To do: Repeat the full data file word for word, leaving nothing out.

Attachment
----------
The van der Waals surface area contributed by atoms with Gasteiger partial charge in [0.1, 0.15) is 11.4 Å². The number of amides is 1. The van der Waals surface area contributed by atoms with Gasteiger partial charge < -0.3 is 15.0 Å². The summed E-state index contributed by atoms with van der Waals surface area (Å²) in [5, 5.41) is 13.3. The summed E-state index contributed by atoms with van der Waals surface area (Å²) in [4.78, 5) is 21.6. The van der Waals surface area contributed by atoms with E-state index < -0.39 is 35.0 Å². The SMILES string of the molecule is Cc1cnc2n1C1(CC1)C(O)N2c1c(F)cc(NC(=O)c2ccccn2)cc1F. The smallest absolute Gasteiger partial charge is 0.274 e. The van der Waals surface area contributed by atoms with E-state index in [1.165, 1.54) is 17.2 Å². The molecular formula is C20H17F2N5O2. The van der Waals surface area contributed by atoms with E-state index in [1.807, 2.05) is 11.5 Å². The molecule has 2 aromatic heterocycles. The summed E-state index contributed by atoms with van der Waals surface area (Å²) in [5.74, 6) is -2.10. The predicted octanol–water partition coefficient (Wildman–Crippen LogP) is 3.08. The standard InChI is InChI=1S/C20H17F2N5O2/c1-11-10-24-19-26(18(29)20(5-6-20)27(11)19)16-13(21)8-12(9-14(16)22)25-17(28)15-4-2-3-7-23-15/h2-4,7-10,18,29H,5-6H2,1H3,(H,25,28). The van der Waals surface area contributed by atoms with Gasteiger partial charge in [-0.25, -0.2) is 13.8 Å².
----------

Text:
The van der Waals surface area contributed by atoms with Gasteiger partial charge in [0.1, 0.15) is 11.4 Å². The number of amides is 1. The van der Waals surface area contributed by atoms with Gasteiger partial charge < -0.3 is 15.0 Å². The summed E-state index contributed by atoms with van der Waals surface area (Å²) in [5, 5.41) is 13.3. The summed E-state index contributed by atoms with van der Waals surface area (Å²) in [4.78, 5) is 21.6. The van der Waals surface area contributed by atoms with E-state index < -0.39 is 35.0 Å². The SMILES string of the molecule is Cc1cnc2n1C1(CC1)C(O)N2c1c(F)cc(NC(=O)c2ccccn2)cc1F. The smallest absolute Gasteiger partial charge is 0.274 e. The van der Waals surface area contributed by atoms with E-state index in [1.165, 1.54) is 17.2 Å². The molecular formula is C20H17F2N5O2. The van der Waals surface area contributed by atoms with E-state index in [1.807, 2.05) is 11.5 Å². The molecule has 2 aromatic heterocycles. The summed E-state index contributed by atoms with van der Waals surface area (Å²) in [5.74, 6) is -2.10. The predicted octanol–water partition coefficient (Wildman–Crippen LogP) is 3.08. The standard InChI is InChI=1S/C20H17F2N5O2/c1-11-10-24-19-26(18(29)20(5-6-20)27(11)19)16-13(21)8-12(9-14(16)22)25-17(28)15-4-2-3-7-23-15/h2-4,7-10,18,29H,5-6H2,1H3,(H,25,28). The van der Waals surface area contributed by atoms with Gasteiger partial charge in [-0.25, -0.2) is 13.8 Å².